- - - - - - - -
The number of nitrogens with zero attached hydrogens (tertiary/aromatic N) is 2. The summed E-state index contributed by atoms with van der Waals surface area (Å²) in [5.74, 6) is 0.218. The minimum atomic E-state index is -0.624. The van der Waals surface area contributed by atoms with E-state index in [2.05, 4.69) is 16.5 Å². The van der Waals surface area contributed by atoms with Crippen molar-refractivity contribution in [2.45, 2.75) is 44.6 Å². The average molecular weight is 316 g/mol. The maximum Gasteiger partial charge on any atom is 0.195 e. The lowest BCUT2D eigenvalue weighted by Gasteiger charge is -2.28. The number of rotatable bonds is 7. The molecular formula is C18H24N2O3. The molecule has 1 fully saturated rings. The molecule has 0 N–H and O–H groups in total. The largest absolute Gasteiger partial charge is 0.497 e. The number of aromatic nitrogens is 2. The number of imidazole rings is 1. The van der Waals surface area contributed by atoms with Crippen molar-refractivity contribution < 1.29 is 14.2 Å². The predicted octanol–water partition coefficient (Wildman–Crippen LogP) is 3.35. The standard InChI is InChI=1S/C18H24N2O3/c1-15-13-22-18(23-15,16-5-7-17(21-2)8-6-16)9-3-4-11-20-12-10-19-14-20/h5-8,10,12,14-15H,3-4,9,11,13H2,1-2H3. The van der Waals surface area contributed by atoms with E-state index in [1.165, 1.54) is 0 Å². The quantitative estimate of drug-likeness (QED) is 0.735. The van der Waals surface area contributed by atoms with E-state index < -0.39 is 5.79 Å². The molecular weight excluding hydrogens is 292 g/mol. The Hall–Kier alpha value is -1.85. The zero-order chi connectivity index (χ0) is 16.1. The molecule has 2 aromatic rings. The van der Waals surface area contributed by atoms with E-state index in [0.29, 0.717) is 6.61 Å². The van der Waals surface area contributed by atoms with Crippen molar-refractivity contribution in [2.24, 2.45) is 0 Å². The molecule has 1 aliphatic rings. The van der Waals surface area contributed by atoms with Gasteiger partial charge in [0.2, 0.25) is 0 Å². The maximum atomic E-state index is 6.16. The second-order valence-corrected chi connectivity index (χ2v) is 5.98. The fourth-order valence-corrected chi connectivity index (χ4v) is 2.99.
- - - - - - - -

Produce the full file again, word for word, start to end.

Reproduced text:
The number of nitrogens with zero attached hydrogens (tertiary/aromatic N) is 2. The summed E-state index contributed by atoms with van der Waals surface area (Å²) in [5.74, 6) is 0.218. The minimum atomic E-state index is -0.624. The van der Waals surface area contributed by atoms with E-state index in [2.05, 4.69) is 16.5 Å². The van der Waals surface area contributed by atoms with Crippen molar-refractivity contribution in [2.45, 2.75) is 44.6 Å². The average molecular weight is 316 g/mol. The maximum Gasteiger partial charge on any atom is 0.195 e. The lowest BCUT2D eigenvalue weighted by Gasteiger charge is -2.28. The number of rotatable bonds is 7. The molecular formula is C18H24N2O3. The molecule has 1 fully saturated rings. The molecule has 0 N–H and O–H groups in total. The largest absolute Gasteiger partial charge is 0.497 e. The number of aromatic nitrogens is 2. The number of imidazole rings is 1. The van der Waals surface area contributed by atoms with Crippen molar-refractivity contribution < 1.29 is 14.2 Å². The predicted octanol–water partition coefficient (Wildman–Crippen LogP) is 3.35. The standard InChI is InChI=1S/C18H24N2O3/c1-15-13-22-18(23-15,16-5-7-17(21-2)8-6-16)9-3-4-11-20-12-10-19-14-20/h5-8,10,12,14-15H,3-4,9,11,13H2,1-2H3. The van der Waals surface area contributed by atoms with E-state index in [1.165, 1.54) is 0 Å². The quantitative estimate of drug-likeness (QED) is 0.735. The van der Waals surface area contributed by atoms with E-state index < -0.39 is 5.79 Å². The molecular weight excluding hydrogens is 292 g/mol. The Hall–Kier alpha value is -1.85. The zero-order chi connectivity index (χ0) is 16.1. The molecule has 2 aromatic rings. The van der Waals surface area contributed by atoms with E-state index in [0.29, 0.717) is 6.61 Å². The van der Waals surface area contributed by atoms with Crippen molar-refractivity contribution in [2.24, 2.45) is 0 Å². The molecule has 1 aliphatic rings. The van der Waals surface area contributed by atoms with Gasteiger partial charge in [0.2, 0.25) is 0 Å². The maximum atomic E-state index is 6.16. The second-order valence-corrected chi connectivity index (χ2v) is 5.98. The fourth-order valence-corrected chi connectivity index (χ4v) is 2.99.